There is no single practice for Humanistic Pagans. The religious practices of some Humanistic Pagans may be outwardly indistinguishable from other Pagans, including prayers and offerings to “gods” and working “magic”, while other Humanistic Pagans may not use theistic symbolism in ritual. Humanistic Pagans often can easily practice alongside other kinds of Pagans. Many observe some form of the Neopagan Wheel of the Year. Jon Cleland Host brings science and Paganism together in his unique family celebrations. Some Humanistic Pagans turn seemingly mundane activities – like making stock, crafting or composting – into religious practices. Other Naturalistic Pagans join Pagan organizations, like the druid fellowship ADF (Ár nDraíocht Féin) or the Order of Bards, Ovates, and Druids (OBOD), which include naturalistic and non-naturalistic Pagans. Or they create their own traditions, like Rua Lupa’s Ehoah, WhiteHorse’s Druidic Order of Naturalists, and Mark Green’s Atheopaganism (also a Facebook group). Humanistic Pagans also seek to learn about the natural world through scientific inquiry and direct experience. They also meditate and read mythology for inspiration and insight. And they work to improve both themselves and society through responsible action.
Ritual, too, is an essential part of many Humanistic Pagans’ religious practice. Through ritual, Humanistic Pagans seek to express their sense of wonder and reverence at the universe and to connect on a deeper level with that process of life. The ritual enactment of myth helps to transform our understanding of the natural world into a religious experience. Some Humanistic Pagans may invoke deities, spirits, or ancestors as part of their rituals, but these are usually understood in poetic, allegorical, or psychological terms. This is not the same thing as play-acting, though. Ritual is known to have many psychological and social benefits, which are not affected by the absence of belief in supernatural beings, including:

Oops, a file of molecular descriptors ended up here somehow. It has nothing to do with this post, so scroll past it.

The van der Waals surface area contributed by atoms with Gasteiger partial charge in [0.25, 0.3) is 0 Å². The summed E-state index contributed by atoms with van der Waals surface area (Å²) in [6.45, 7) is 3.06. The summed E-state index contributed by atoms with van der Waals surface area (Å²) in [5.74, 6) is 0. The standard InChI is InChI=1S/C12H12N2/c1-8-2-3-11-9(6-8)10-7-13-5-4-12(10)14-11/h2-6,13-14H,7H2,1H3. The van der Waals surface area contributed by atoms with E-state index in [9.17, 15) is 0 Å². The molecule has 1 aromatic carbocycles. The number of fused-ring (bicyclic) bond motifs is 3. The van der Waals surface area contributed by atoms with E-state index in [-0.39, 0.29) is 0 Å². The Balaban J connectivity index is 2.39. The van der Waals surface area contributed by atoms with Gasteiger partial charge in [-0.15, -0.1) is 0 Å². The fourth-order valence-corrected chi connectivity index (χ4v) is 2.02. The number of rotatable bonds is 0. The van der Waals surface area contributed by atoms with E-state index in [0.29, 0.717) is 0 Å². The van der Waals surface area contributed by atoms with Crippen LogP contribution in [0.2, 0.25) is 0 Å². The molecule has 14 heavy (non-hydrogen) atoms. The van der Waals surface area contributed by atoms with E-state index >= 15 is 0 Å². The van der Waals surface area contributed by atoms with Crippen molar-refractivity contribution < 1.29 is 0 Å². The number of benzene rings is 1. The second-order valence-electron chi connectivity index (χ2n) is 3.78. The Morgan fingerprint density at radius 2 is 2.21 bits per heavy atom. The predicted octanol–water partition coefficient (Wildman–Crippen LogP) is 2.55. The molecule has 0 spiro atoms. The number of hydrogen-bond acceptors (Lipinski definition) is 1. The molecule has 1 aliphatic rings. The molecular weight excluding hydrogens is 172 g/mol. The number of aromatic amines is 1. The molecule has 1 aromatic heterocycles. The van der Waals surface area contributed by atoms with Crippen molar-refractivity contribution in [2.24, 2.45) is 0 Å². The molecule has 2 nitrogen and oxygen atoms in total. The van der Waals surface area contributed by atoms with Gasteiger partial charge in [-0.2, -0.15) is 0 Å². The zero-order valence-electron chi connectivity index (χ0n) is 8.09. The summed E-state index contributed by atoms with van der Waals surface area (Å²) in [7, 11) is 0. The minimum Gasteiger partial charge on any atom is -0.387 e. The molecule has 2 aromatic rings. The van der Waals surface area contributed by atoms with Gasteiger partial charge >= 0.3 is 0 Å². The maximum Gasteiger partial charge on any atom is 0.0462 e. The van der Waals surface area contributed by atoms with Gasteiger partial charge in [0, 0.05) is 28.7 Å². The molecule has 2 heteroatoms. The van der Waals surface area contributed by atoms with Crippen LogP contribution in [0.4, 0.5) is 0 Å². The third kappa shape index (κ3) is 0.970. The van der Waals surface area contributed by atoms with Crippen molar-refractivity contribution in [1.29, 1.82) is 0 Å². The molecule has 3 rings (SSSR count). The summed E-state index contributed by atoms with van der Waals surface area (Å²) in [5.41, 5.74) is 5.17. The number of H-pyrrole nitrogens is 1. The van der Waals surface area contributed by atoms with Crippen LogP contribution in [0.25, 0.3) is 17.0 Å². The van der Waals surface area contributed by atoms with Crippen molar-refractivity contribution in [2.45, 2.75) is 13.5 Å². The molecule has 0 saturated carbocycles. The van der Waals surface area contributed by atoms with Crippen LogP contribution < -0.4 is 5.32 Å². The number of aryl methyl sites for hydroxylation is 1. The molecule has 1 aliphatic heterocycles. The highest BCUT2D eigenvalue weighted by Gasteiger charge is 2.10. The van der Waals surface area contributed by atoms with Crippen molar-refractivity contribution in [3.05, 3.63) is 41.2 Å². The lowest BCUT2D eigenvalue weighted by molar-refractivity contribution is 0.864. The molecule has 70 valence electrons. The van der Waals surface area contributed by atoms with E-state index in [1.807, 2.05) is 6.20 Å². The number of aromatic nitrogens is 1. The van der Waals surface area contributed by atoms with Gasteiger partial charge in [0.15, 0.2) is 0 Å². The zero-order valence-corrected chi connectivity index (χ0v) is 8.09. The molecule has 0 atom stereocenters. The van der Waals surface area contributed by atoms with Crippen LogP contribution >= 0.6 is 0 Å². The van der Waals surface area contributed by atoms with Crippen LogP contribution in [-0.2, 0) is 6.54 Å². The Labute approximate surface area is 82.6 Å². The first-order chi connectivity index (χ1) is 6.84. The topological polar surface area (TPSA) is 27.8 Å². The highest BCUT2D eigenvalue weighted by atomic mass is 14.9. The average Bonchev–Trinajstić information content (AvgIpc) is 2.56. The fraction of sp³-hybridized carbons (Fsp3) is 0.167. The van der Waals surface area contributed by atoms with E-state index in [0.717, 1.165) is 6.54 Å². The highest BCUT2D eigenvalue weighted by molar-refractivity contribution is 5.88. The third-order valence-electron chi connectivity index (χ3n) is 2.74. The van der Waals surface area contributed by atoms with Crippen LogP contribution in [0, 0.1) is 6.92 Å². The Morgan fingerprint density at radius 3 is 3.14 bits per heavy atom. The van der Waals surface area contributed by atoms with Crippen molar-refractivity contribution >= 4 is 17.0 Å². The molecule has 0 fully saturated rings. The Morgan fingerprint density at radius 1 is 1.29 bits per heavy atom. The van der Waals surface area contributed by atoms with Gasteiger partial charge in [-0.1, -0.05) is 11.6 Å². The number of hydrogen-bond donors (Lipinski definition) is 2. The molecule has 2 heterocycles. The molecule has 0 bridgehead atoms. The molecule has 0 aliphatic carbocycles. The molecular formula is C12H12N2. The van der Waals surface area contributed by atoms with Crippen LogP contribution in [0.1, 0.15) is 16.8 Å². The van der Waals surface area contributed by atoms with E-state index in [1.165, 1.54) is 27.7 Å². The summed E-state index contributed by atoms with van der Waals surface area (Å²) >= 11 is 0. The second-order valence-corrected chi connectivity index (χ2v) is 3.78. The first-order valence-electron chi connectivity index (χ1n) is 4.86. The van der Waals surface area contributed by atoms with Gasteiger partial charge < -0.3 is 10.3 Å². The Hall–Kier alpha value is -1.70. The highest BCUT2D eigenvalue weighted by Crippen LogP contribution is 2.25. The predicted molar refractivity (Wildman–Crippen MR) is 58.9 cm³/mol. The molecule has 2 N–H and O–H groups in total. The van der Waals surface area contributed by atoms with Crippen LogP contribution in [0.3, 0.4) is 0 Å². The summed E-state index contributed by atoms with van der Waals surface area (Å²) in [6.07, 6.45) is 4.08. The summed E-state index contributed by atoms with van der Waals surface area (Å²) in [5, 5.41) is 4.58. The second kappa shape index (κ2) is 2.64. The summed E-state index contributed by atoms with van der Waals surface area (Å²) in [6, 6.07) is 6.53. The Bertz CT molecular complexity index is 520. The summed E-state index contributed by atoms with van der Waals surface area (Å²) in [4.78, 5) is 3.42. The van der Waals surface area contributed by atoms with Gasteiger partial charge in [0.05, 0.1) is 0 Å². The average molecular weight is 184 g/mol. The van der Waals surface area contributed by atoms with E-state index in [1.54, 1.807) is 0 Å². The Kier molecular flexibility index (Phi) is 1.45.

Ritual enables us to cultivate certain subjective states of mind which are personally healing and socially and environmentally integrative. This is especially important in our time of widespread spiritual alienation and ecological desecration. Ritual can also give rise to experiences which help motivate socially and environmentally responsible behavior.
Humanistic Pagans may be atheists, pantheists, or even animists. Not all Humanistic Pagans use theistic language, but some do. The use of “god language” by non-theists can be confusing. Some feel that we should “say what we mean” and avoid theistic language altogether. However, other Humanistic Pagans feel that to surrender all theistic language to literalist demands is to throw the proverbial baby out with the bathwater. Both the heart and the head need to be satisfied. In religion, the evocative power of language is at least as important, if not more, than semantic precision. As B. T. Newberg explains:
“The imagination must be captivated and transformed by a vision, not of what one is not, but of what one is or could be. This missing element may be embodied in symbols that remind, invite, and inspire. The individual must be able to interact imaginatively with the symbols in ritual or meditation, and fill them up as it were with experience and affect. At that point, when they are charged with personal meaning and emotion, they may become powerful motivators of thought and behavior. They radiate the power to transform.”